P. 438. D. Dr. Stebbing, though he differs from Mr. Foster in most other matters, yet agrees with him in this, "That the justice and equity of the Jewish Law in punishing Idolaters with death, did not depend on the particular form of government." [Hist. of Abraham.] In which he is much more consistent than his dissenting neighbour. For the doctor approves of persecution for opinions; whereas the minister pretends to condemn it.

P. 440. E. It is strange to consider how much Dr. Spencer has mistaken this matter, where, in his reasons of a Theocracy ex parte seculi, as ho calls them, he gives the following: "Seculi moribus ita factum erat, ut Dii sui principatum quendam inter servos suos obtinerent, et nomine ritque regio colerentur. Nam seculo illo Deos titulis illis Molech, Elohim,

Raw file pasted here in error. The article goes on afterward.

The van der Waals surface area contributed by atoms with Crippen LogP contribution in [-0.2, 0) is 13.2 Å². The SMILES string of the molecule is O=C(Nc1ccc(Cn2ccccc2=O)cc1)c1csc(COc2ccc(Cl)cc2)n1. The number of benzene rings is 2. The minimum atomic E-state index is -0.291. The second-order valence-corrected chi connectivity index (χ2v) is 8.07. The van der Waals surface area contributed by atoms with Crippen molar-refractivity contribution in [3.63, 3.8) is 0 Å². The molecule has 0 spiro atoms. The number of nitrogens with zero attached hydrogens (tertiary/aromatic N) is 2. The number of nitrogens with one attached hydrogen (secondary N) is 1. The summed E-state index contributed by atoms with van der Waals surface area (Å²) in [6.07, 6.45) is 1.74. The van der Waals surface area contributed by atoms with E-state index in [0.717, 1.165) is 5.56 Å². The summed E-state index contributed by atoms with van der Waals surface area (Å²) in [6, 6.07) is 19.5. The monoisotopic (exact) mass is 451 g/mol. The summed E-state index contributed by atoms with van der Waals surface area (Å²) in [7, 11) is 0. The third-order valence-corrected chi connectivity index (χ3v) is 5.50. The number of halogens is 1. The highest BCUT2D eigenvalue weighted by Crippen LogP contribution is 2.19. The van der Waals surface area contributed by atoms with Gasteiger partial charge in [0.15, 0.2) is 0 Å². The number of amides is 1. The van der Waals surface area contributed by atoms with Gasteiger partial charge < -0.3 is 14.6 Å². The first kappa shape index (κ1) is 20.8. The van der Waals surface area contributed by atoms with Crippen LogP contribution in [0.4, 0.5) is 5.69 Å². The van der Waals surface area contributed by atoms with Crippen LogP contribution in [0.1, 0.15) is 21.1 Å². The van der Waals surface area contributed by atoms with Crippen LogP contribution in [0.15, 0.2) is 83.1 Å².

Baalim, et hujusmodi aliis, regibus et magnatibus tribui solitis, insignire solebant: eos imperii arbitros plerumque ponebant, cum nec bella gerere, nec civitatem condere, nec regem eligere, nec grandius aliquid moliri solerent, priusquam Deos per oracula vel auspicia consuluissent." Dissert. de Theoc. Jud. c. iii. p. 237. Ed. Chap. But these are no marks that the Pagans attributed any kind of civil regality to their Gods. As to their regal titles, those were what they had retained from the time of their real kingship in the state of humanity. And as to the consulting their oracles on all public affairs of moment, this was the consequence of Pagan religion's having a public as well as private part. But, for an acknowledged God to be chosen and received by any people as their real Monarch or Civil Magistrate, was a thing altogether unknown to Paganism. The learned Marsham, with his usual bias, endeavours to insinuate, that the institution of a Theocracy was an imitation of Pagan Custom.-" Moses pridem Ocoκparíav declaravit Ebræorum Rempublicam; ne sibi potestas regia deferretur : Athenienses autem Acokparíav suam ab Apolline retulerunt ; ut regis nomen Jovi cederet; neque tam titulus quam potestas regia imminueretur." Sec. xiii. p. 340.-But the question here is not about the name, but the thing. The Pagans might call their national Gods by the name of Kings, and, by a bolder figure, might call their Government, put under the protection of a tutelary Deity, by the name of a Theocracy; but a real Theocracy is that only where the Laws of the Institution have all a reference to the actual rule of a tutelary God, whether the true God or false ones; and such a Theocracy is no where to be found but in the land of Judea.